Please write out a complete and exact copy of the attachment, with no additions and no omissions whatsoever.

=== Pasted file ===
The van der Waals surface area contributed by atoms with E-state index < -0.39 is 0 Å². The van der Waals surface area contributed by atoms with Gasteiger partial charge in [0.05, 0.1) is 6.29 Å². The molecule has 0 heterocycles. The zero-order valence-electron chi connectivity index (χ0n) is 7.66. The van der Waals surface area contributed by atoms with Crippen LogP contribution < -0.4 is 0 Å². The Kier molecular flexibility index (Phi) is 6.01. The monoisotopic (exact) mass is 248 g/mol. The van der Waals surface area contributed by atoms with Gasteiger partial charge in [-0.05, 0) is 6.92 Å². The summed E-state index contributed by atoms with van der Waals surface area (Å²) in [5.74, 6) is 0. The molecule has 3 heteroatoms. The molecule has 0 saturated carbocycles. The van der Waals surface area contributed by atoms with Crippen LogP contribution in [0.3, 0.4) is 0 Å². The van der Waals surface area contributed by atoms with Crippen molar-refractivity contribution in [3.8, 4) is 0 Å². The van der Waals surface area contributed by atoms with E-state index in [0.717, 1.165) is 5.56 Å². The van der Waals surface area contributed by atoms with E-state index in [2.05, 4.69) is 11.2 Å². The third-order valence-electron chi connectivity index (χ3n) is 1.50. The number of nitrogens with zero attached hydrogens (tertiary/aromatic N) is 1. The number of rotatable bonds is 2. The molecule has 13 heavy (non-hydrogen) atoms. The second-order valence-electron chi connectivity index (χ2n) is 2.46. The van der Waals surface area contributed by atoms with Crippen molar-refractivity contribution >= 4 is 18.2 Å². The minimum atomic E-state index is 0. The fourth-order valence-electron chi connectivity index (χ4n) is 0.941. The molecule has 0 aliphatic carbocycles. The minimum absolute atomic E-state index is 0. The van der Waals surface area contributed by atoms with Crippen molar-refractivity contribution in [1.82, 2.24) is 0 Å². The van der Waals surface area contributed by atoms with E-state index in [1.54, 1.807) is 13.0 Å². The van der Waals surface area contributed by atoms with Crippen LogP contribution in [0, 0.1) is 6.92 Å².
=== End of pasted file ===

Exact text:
The van der Waals surface area contributed by atoms with E-state index < -0.39 is 0 Å². The van der Waals surface area contributed by atoms with Gasteiger partial charge in [0.05, 0.1) is 6.29 Å². The molecule has 0 heterocycles. The zero-order valence-electron chi connectivity index (χ0n) is 7.66. The van der Waals surface area contributed by atoms with Crippen LogP contribution < -0.4 is 0 Å². The Kier molecular flexibility index (Phi) is 6.01. The monoisotopic (exact) mass is 248 g/mol. The van der Waals surface area contributed by atoms with Gasteiger partial charge in [-0.05, 0) is 6.92 Å². The summed E-state index contributed by atoms with van der Waals surface area (Å²) in [5.74, 6) is 0. The molecule has 3 heteroatoms. The molecule has 0 saturated carbocycles. The van der Waals surface area contributed by atoms with Crippen LogP contribution in [0.3, 0.4) is 0 Å². The van der Waals surface area contributed by atoms with Crippen molar-refractivity contribution in [3.8, 4) is 0 Å². The van der Waals surface area contributed by atoms with E-state index in [0.717, 1.165) is 5.56 Å². The van der Waals surface area contributed by atoms with E-state index in [2.05, 4.69) is 11.2 Å². The third-order valence-electron chi connectivity index (χ3n) is 1.50. The number of nitrogens with zero attached hydrogens (tertiary/aromatic N) is 1. The number of rotatable bonds is 2. The molecule has 13 heavy (non-hydrogen) atoms. The second-order valence-electron chi connectivity index (χ2n) is 2.46. The van der Waals surface area contributed by atoms with Crippen molar-refractivity contribution >= 4 is 18.2 Å². The minimum atomic E-state index is 0. The fourth-order valence-electron chi connectivity index (χ4n) is 0.941. The molecule has 0 aliphatic carbocycles. The minimum absolute atomic E-state index is 0. The van der Waals surface area contributed by atoms with Crippen molar-refractivity contribution in [1.82, 2.24) is 0 Å². The van der Waals surface area contributed by atoms with E-state index in [1.54, 1.807) is 13.0 Å². The van der Waals surface area contributed by atoms with Crippen LogP contribution in [0, 0.1) is 6.92 Å².